Holy Lent Has Begun

 
 

Holy Lent has begun.  The Episcopal/Anglican Church has traditionally had a discipline as to fasting and abstinence during Lent.  Lent consists of 40 days from Ash Wednesday to Easter Eve, exclusive of the Sundays which fall within this period.  Because Sunday is the weekly feast of Christ's resurrection, the rule of fasting has never applied to this day of the week under any circumstances.

Fasting has been seen as a Christian duty in the past, but is strongly suggested as a spiritual discipline these days.  In modern times it is customary to distinguish between abstinence (in which the quality of food is lowered, usually by not eating meat) and fasting (in which the quantity of food is reduced as well) although the terms are sometimes used interchangeably.  The discipline which the Church suggests (previously required) is widely recognized to be the following:

Rules of Fasting and Abstinence

1.  Abstinence from flesh meat on the Fridays of Lent and Ash Wednesday.

2.  Fasting, usually meaning not more that a light breakfast, one full meal, and one half meal, on Ash Wednesday and Good Friday, as well as abstaining from meat.

3.  Optional abstention from meat on the Fridays of the year as a discipline, and possibly fasting on the Fridays of Lent, Advent, and all Ember Days. (Ember Days are traditionally observed on the Wednesdays, Fridays, and Saturdays after the First Sunday in Lent, the Day of Pentecost, Holy Cross Day, and December 13.)

Certain Vigils, formerly of obligation, may commendably be observed by fasting and abstinence, in honor of the labors of Our Lord and His Saints, as:

1.  Christmas Eve

2.  Vigil of Pentecost

3.  Vigil of All Saints

Easter Eve is a Vigil, but was never listed as a Fast of Devotion because it is the entire Holy Saturday has been traditionally observed as a Lenten day of fasting.

Some people have had the practice of keeping a Holy Communion Fast by fasting and abstaining from food and drink, except water, for one hour before the start of Mass.  Previously it was a required fast and abstinence from midnight the night before.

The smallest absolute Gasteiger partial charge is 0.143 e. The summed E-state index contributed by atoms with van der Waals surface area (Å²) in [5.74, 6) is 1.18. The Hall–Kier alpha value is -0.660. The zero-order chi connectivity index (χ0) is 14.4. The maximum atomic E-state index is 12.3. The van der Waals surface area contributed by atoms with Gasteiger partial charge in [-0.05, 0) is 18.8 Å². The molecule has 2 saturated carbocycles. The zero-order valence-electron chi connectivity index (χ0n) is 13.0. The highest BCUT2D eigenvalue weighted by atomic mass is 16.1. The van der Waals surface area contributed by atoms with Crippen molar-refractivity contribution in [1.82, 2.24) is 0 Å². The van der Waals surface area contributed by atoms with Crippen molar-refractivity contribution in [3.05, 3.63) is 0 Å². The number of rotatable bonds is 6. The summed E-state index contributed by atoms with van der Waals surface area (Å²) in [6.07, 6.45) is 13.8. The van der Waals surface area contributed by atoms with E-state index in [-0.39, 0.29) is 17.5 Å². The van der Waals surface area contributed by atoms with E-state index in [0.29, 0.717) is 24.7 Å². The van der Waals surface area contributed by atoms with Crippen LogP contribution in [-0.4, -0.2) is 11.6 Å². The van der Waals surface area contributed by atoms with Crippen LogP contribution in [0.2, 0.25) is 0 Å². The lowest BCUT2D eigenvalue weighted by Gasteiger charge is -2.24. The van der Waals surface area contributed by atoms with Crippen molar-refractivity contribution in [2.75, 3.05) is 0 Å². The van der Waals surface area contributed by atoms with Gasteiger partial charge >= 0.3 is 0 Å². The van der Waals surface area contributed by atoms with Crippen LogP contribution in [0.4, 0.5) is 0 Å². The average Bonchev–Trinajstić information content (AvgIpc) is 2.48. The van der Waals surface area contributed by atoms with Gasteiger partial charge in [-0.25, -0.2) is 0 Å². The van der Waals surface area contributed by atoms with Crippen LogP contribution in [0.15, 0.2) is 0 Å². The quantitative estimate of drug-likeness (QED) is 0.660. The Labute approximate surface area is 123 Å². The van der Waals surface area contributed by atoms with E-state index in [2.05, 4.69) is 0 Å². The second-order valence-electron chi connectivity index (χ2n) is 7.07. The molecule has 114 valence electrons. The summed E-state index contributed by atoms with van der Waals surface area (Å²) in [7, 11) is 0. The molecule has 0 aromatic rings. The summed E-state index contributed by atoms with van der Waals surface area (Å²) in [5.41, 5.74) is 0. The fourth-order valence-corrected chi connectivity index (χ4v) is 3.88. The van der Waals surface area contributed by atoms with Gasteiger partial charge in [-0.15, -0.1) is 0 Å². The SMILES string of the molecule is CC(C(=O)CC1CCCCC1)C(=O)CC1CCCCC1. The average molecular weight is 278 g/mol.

There are traditionally also Six Precepts of the Church, which were fundamental rules of discipline as part of the catholic heritage of the Episcopal Church.  They were once obligatory, but though no longer obligatory, can still form our spiritual disciplines.  They are:

1.  Of Mass.  To assist at Mass every Sunday and Holy Day of Obligation.

2.  Of Fast and Abstinence.  To keep the fasts and abstinences, prescribed in the Prayer Book, according to local catholic custom.

3.  Of Confession.  To seek sacramental absolution when nedd for mortal sin, and at Easter time to do so as a matter of obedience to normal catholic custom.

4.  Of Communion.  To receive Holy Communion at least once a year, during Eastertide.

5.  Of Alms-giving.  To give regularly to the support of the Church and the ministsry.

6.  Of Marriage.  To keep the Church's law of marriage.  (which today includes the blessing of same-sex unions).

The above information is adapted from the "Saint Augustine's Prayer Book", a book of devotion for members of the Episcopal Church that has been published for years by the Order of the Holy Cross.  

But keep in mind that there are many other ways to keep a Holy Lent other than the above.  A poem by Robert Herrick from "Celebrating the Seasons" captures the true spirit of this season:

 

To Keep a True Lent
   by Robert Herrick

Is this a Fast, to keep
The Larder lean?
And clean
From fat of Veals and Sheep?

Is it to quit the dish
Of Flesh, yet still
To fill
The platter high with Fish?

Is it to fast an hour
Or rag'd to go
Or show
A downcast look, and sour?

No; 'tis a Fast, to dole
Thy sheaf of wheat
And meat
Unto the hungry soul.

It is to fast from strife,
From old debate
And hate;
To circumcise thy life.

To show a heart grief-rent
To starve thy sin,
Not Bin;
And that's to keep thy Lent.